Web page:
Sometimes you find your calling and sometimes your calling finds you. In my case, it’s a bit of the latter.
I’ve always had a particular interest in technology and automobiles, but I never thought of it in the career sense. I practiced law in the private sector for three years, and although I was intellectually challenged, I was spiritually unfulfilled. I transitioned into doing some policy work for an association for five years, which led me to the U.S. Senate Commerce Committee. I began working with NHTSA as their lead staffer in the Senate, which ultimately gave me the opportunity to serve this administration. It’s one of these things where you follow your passion and you find what you're successful at and where you’re needed.
What leadership lessons did you gain on Capitol Hill?
Sen. Daniel Inouye of Hawaii taught me the core lesson of how one can govern and learn to disagree without being disagreeable. It isn't a notion of compromise for compromise sake, but how to come together as public servants and protectors of the public trust and how to make things better for every American.
Do you have other leadership role models and lessons from their examples?
In terms of leadership, my father was my greatest influence. He was a military man and had served in Vietnam. He was very assertive and authoritative, but he had a wonderful human touch with how he dealt with people. His notion of being personally accountable formed the core of my approach to management and life.
When I was at Northwestern University, I began as a midshipman in the Naval ROTC and, of course, we had boot camp. I learned a number of life and leadership lessons from my gunnery sergeant. He taught me how you celebrate the team’s success and embrace the team’s shortcomings and failures. When you’re on a run and one midshipman falls behind you, you go pick him up and run with him. All of these notions are designed to show that you are not bigger than the mission. Having personal accountability and leadership to go beyond your role to do what is necessary to accomplish something. It’s the willingness to sacrifice, even if it calls for your life. I carry that with me every single day.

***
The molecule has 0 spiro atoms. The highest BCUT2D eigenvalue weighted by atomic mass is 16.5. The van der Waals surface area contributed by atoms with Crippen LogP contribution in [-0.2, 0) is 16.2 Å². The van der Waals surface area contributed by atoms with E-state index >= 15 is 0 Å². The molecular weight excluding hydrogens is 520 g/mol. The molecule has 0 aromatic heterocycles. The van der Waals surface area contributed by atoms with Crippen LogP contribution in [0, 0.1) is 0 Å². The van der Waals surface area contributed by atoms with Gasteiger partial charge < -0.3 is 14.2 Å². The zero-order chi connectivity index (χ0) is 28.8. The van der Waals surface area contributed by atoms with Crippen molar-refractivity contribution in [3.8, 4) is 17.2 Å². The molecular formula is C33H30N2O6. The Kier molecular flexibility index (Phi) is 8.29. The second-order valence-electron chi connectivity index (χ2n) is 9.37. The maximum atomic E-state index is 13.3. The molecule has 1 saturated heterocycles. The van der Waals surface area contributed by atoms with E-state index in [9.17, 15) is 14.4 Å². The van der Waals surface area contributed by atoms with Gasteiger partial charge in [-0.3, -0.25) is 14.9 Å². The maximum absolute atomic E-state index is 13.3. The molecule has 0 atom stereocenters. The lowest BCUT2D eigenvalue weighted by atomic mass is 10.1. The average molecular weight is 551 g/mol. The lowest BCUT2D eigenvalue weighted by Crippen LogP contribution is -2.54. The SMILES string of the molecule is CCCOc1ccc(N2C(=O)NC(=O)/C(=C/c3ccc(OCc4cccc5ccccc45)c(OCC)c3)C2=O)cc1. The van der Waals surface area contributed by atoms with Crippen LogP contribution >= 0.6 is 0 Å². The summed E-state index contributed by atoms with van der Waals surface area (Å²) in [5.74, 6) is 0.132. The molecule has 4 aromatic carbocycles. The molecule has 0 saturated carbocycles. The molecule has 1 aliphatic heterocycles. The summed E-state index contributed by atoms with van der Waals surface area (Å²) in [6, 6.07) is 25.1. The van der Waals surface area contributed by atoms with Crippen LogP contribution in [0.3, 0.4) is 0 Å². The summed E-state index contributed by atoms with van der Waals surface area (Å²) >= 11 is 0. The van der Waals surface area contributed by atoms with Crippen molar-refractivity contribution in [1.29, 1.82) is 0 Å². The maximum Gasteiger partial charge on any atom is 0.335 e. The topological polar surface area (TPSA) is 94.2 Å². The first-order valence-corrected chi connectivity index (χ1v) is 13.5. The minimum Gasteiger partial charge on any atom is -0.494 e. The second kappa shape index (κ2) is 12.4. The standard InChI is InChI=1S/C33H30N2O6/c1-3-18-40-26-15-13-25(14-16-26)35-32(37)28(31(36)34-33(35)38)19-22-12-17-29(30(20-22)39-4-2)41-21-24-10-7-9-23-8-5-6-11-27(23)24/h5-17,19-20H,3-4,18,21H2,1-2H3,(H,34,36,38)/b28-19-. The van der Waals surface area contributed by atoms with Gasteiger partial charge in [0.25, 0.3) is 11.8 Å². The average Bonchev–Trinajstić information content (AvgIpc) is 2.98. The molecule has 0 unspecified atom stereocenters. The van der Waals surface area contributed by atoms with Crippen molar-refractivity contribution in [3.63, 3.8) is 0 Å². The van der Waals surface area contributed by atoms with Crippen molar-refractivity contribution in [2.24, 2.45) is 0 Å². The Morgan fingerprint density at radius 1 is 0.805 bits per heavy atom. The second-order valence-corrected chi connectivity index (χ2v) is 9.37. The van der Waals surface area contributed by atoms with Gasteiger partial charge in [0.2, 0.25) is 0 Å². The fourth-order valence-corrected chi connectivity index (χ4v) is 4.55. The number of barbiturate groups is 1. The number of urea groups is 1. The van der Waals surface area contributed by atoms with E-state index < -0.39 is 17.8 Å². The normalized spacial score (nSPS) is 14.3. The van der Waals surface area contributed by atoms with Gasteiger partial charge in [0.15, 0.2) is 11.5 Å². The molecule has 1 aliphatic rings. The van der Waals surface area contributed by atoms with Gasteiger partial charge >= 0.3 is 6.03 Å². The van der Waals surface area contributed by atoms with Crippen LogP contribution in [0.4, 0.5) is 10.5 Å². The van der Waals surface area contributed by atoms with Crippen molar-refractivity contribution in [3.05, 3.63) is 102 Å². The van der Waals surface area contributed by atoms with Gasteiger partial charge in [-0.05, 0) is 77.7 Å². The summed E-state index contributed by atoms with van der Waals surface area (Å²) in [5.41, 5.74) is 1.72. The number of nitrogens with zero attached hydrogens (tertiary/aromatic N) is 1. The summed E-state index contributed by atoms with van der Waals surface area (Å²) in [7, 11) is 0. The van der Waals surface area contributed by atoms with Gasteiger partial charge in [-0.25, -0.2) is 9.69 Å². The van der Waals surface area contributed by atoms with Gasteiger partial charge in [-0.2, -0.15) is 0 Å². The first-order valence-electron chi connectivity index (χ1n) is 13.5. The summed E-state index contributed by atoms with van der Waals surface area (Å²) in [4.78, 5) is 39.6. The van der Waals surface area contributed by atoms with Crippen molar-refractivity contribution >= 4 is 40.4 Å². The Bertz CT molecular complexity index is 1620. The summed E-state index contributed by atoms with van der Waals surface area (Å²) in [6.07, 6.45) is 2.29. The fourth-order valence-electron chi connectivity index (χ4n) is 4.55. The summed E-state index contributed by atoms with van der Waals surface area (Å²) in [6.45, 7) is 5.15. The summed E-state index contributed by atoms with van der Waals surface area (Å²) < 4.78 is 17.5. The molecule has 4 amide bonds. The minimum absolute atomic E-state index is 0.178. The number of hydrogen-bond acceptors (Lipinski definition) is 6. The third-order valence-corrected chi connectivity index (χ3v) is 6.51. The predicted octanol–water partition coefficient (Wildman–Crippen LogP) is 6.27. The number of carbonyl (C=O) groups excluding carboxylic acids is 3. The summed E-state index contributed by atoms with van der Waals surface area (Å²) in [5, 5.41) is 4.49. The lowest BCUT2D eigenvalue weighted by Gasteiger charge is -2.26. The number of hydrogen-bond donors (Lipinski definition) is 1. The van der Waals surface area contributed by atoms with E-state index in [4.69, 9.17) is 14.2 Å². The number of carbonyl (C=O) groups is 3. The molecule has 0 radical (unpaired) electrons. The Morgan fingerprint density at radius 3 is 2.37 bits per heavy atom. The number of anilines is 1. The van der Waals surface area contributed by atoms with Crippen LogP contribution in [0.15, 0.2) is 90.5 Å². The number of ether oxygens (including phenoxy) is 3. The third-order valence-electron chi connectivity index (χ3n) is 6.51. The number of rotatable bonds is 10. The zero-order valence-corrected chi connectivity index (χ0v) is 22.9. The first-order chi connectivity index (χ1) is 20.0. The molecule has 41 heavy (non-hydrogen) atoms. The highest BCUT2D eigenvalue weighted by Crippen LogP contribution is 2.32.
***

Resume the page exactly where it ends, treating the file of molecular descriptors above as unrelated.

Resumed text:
What are some of your management techniques?
I always convey to my staff that I don’t just want a problem brought to me. Instead, I want a problem and your proposed solution. It’s easy to holler about a problem, but it’s hard to put together an answer. I really try to engage the staff in a constant stage of active problem-solving.